Gareth Pugh has excelled in consistency of vision. Since relocating his shows to Paris from London, what he may have lost in anarchic, anything-goes rawness he’s gained in polish and showmanship. Working with his close team of stylist Katie Shillingford (Dazed’s senior contributing fashion editor), music man Matthew Stone, make-up artist Alex Box and set designer Simon Costin, Pugh has been finding new ways to translate his assured vision. In a way, collaborating with Pugh brought Costin back to an earlier time, when he was art director for another British enfant terrible, Alexander McQueen. “You find yourself working in a more fluid and spontaneous way, free to suggest mad ideas,” Costin says, “like an inflatable catwalk, which many a designer would recoil at in case it didn’t work or models fell over.” A smaller budget often means thinking on your feet. “You end up being creative in ways you might not have expected, like blocking the entrance to the catwalk with a giant weather balloon which gets burst by the first model to appear!”
It may be a century since the runway show was invented as the ritual that beats at the heart of fashion, but these artists are finding new ways to set pulses racing. The art of scenography is a strange one: part architecture and interpretation of designers’ dreams, part witchcraft, with a dash of Hollywood bravado thrown in, all to create transient experiences that can endure in the mind. If there can be a sense of bittersweet melancholy for the audience when a show is over, these artists remain relentlessly forward-looking. “I don’t want to talk about the past,” Dreyfus says. “When you’re done with an installation, it’s in the memory of the people.” But like the designers they work with, their work is never quite done. “My favourite show?” Dreyfus ponders for a minute before saying with a smile, “Always the next one.”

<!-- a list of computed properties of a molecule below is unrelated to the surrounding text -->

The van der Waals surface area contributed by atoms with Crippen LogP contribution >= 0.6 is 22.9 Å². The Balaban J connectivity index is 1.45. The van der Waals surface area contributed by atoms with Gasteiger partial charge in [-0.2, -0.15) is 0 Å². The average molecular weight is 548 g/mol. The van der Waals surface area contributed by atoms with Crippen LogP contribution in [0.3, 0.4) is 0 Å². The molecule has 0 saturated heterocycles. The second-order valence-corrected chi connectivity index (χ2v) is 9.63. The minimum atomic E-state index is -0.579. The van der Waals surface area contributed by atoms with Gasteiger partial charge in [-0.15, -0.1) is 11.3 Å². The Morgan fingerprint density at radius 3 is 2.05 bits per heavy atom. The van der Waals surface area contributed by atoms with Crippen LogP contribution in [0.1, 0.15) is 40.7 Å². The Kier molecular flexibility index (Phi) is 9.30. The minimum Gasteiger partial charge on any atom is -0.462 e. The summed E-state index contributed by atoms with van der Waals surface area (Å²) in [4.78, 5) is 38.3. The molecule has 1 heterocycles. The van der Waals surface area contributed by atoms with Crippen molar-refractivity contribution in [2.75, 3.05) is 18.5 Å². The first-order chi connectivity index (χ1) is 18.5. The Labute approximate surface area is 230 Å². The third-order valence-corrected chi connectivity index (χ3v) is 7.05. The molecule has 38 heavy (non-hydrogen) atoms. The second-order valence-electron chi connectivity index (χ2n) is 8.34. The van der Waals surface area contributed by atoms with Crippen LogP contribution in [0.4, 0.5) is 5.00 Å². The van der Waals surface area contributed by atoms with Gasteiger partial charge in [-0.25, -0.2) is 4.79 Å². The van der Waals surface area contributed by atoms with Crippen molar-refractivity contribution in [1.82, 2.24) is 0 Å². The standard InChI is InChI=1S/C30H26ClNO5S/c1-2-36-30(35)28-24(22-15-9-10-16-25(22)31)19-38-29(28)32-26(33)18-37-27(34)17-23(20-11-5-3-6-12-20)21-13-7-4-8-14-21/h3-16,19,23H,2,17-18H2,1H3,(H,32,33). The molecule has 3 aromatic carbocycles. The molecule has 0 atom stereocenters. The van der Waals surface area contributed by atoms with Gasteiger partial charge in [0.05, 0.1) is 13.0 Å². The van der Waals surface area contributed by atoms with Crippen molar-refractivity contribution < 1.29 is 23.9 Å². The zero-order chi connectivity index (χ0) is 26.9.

Click here to watch Rodarte and Bureau Betak's video celebrating their five year collaboration